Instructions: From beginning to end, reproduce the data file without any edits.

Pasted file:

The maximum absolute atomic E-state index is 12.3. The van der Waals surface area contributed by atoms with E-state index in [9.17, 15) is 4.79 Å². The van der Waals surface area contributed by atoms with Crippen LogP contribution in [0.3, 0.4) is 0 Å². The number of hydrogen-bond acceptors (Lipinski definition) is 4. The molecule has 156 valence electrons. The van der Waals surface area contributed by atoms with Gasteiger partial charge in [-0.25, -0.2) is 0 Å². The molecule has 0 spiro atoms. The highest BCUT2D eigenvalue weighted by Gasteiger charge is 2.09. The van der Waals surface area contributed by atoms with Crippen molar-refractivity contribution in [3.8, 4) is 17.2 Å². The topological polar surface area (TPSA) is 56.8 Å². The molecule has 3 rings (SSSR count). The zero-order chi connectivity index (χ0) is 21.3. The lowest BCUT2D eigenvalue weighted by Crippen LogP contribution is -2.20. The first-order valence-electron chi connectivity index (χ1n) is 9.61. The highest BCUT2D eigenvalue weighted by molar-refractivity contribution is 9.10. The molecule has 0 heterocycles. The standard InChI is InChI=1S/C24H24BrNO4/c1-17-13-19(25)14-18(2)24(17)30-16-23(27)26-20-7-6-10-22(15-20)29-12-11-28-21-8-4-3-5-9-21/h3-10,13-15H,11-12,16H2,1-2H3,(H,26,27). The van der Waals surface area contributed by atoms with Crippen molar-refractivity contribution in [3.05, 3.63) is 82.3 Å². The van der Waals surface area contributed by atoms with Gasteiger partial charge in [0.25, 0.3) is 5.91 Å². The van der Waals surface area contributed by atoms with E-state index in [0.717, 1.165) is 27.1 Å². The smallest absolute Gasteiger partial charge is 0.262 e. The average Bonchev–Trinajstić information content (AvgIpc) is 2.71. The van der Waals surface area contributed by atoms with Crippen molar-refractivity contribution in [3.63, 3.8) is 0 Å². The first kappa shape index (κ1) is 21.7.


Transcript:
The maximum absolute atomic E-state index is 12.3. The van der Waals surface area contributed by atoms with E-state index in [9.17, 15) is 4.79 Å². The van der Waals surface area contributed by atoms with Crippen LogP contribution in [0.3, 0.4) is 0 Å². The number of hydrogen-bond acceptors (Lipinski definition) is 4. The molecule has 156 valence electrons. The van der Waals surface area contributed by atoms with Gasteiger partial charge in [-0.25, -0.2) is 0 Å². The molecule has 0 spiro atoms. The highest BCUT2D eigenvalue weighted by Gasteiger charge is 2.09. The van der Waals surface area contributed by atoms with Crippen molar-refractivity contribution in [3.8, 4) is 17.2 Å². The topological polar surface area (TPSA) is 56.8 Å². The molecule has 3 rings (SSSR count). The zero-order chi connectivity index (χ0) is 21.3. The lowest BCUT2D eigenvalue weighted by Crippen LogP contribution is -2.20. The first-order valence-electron chi connectivity index (χ1n) is 9.61. The highest BCUT2D eigenvalue weighted by molar-refractivity contribution is 9.10. The molecule has 0 heterocycles. The standard InChI is InChI=1S/C24H24BrNO4/c1-17-13-19(25)14-18(2)24(17)30-16-23(27)26-20-7-6-10-22(15-20)29-12-11-28-21-8-4-3-5-9-21/h3-10,13-15H,11-12,16H2,1-2H3,(H,26,27). The van der Waals surface area contributed by atoms with Crippen molar-refractivity contribution in [3.05, 3.63) is 82.3 Å². The van der Waals surface area contributed by atoms with Gasteiger partial charge in [0.25, 0.3) is 5.91 Å². The van der Waals surface area contributed by atoms with E-state index in [0.717, 1.165) is 27.1 Å². The smallest absolute Gasteiger partial charge is 0.262 e. The average Bonchev–Trinajstić information content (AvgIpc) is 2.71. The van der Waals surface area contributed by atoms with Crippen molar-refractivity contribution in [3.63, 3.8) is 0 Å². The first kappa shape index (κ1) is 21.7.